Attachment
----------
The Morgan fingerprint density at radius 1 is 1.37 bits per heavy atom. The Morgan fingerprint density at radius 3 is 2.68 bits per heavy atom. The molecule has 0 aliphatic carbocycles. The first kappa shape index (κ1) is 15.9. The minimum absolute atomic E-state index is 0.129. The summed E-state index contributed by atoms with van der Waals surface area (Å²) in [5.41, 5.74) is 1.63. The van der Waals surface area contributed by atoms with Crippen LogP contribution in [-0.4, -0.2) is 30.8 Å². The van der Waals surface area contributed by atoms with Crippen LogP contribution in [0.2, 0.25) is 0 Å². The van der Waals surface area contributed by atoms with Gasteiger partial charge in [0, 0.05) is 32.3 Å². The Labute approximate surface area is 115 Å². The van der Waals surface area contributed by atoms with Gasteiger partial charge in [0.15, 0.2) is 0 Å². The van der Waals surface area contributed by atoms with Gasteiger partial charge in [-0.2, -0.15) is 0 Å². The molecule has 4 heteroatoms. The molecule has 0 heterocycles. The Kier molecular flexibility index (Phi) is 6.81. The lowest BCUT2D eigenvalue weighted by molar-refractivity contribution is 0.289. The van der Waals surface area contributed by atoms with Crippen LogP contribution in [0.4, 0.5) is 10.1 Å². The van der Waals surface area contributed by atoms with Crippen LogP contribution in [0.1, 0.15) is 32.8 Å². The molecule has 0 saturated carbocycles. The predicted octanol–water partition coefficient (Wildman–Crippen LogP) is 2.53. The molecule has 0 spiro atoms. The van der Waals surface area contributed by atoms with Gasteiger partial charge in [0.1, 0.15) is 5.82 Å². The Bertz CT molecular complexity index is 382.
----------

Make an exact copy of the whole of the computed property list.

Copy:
The Morgan fingerprint density at radius 1 is 1.37 bits per heavy atom. The Morgan fingerprint density at radius 3 is 2.68 bits per heavy atom. The molecule has 0 aliphatic carbocycles. The first kappa shape index (κ1) is 15.9. The minimum absolute atomic E-state index is 0.129. The summed E-state index contributed by atoms with van der Waals surface area (Å²) in [5.41, 5.74) is 1.63. The van der Waals surface area contributed by atoms with Crippen LogP contribution in [-0.4, -0.2) is 30.8 Å². The van der Waals surface area contributed by atoms with Crippen LogP contribution in [0.2, 0.25) is 0 Å². The van der Waals surface area contributed by atoms with Gasteiger partial charge in [0, 0.05) is 32.3 Å². The Labute approximate surface area is 115 Å². The van der Waals surface area contributed by atoms with Gasteiger partial charge in [0.15, 0.2) is 0 Å². The van der Waals surface area contributed by atoms with Gasteiger partial charge in [-0.2, -0.15) is 0 Å². The molecule has 4 heteroatoms. The molecule has 0 heterocycles. The Kier molecular flexibility index (Phi) is 6.81. The lowest BCUT2D eigenvalue weighted by molar-refractivity contribution is 0.289. The van der Waals surface area contributed by atoms with Crippen LogP contribution in [0.4, 0.5) is 10.1 Å². The van der Waals surface area contributed by atoms with Crippen LogP contribution in [0.1, 0.15) is 32.8 Å². The molecule has 0 saturated carbocycles. The predicted octanol–water partition coefficient (Wildman–Crippen LogP) is 2.53. The molecule has 0 spiro atoms. The van der Waals surface area contributed by atoms with Gasteiger partial charge in [0.1, 0.15) is 5.82 Å². The Bertz CT molecular complexity index is 382.